Take for instance truck driver Timothy Weakley. He filed a lawsuit against his employer, AAA Freight, as well as Amazon in January, following a crash that occurred after he had warned both companies he had frequently exceeded his daily driving time limit. Weakley's legal argument complains Amazon and AAA Freight "willfully and routinely coerced" him to violate the Federal Motor Carrier Safety Act.

Meanwhile, at least 10 contracted Amazon delivery van drivers have been involved in fatal accidents. Many of these accidents, like many of several dozen nonfatal ones involving subcontracted delivery services, were determined by the Labor Department to involve underpaid or overworked drivers. That puts Amazon on the radar even if not yet in the proverbial hot seat.

Lawsuits related to these last-mile van accidents are starting to take shape in a big way as well. Terry Doles' attorneys claim his motorcycle was sent airborne after a delivery van driver didn't yield as required, leading to an accident that left him hospitalized. Doles' lawsuit names Amazon as well as the contracted delivery company as a defendant.

Amazon Flex driver Bernard Waithaka is in the midst of a different but related argument. He and other Massachusetts delivery drivers allege they've been improperly classified as contractors when they are in effect employees of the e-commerce giant.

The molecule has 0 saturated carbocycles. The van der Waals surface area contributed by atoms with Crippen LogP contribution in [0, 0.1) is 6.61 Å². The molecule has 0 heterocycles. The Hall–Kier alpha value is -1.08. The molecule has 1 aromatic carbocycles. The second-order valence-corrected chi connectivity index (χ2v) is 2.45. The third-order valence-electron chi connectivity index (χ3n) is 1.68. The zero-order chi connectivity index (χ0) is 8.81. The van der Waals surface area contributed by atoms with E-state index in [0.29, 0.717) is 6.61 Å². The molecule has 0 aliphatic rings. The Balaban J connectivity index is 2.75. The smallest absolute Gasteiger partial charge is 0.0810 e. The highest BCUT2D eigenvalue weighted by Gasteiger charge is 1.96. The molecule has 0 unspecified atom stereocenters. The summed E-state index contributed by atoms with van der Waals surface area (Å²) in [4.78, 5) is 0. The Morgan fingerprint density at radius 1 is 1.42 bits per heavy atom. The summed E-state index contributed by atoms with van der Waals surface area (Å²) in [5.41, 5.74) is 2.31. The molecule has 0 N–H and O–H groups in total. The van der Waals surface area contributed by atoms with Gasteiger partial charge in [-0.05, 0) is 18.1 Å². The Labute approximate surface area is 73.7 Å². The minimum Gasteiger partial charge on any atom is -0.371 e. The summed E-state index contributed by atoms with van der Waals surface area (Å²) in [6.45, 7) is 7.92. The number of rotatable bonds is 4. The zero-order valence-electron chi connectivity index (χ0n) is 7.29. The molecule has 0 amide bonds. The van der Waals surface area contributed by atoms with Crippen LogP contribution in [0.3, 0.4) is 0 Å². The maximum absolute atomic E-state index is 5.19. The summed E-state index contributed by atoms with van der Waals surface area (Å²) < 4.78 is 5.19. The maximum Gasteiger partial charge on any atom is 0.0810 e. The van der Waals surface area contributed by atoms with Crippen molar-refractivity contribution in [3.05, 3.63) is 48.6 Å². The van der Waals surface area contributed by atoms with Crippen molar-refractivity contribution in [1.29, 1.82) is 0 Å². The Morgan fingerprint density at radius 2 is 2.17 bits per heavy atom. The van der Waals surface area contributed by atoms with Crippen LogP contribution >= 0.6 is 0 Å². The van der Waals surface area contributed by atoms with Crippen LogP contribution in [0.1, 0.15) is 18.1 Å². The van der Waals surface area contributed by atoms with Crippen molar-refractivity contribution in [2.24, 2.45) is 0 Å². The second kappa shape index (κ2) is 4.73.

The strength of these arguments and the dozens of others that call into question how strong Amazon's legal firewall is remains to be seen. The arguments are materializing more and more often, though, now numbering in the hundreds. Eventually, enough of them could chip away at the legal-protection premise of contracted drivers.

Change is (probably) afoot

The saga couldn't have started at a more inopportune time. Amazon has turned up the heat on one-day delivery, but that effort prodded its shipping costs higher by 43% during the fourth quarter. That's far more than sales grew during that quarter. That's why the company is doing everything it can to extract more work from contracted drivers than it arguably ought to be able to.

With the legal and even logistical headaches mounting, though, from here it may well be easier and even more effective for Amazon to build its own driver workforce with actual employees instead of contractors.

It's already done so in a limited way. After severing ties with Pinnacle Logistics -- which handled Amazon's freight duties at the Baltimore/Washington International Airport -- Amazon hired most of the workers outright to do the same job they had been doing. Perhaps it will make similar decisions going forward.

If that's the direction in which Amazon wants to take all its delivery work, it won't be cheap, easy, or quick to build such a system. The upside is that the e-commerce powerhouse won't have to worry about managing more than 800 different delivery partners, nor about trying to keep them afloat even as it finds new ones to replace the ones it's canceling contracts with. It will just hire (and fire) as needed if that approach becomes the new norm. More than anything, though, if in-house delivery work ends up being the new norm, Amazon will enjoy greater flexibility in how it uses drivers.

Those are all very big ifs, of course, but they're ifs investors need to put on their radars. Homegrown shipping may well become the company's biggest nightmare or its biggest growth driver.

John Mackey, CEO of Whole Foods Market, an Amazon subsidiary, is a member of The Motley Fool's board of directors. James Brumley has no position in any of the stocks mentioned. The Motley Fool owns shares of and recommends Amazon. The Motley Fool has a disclosure policy.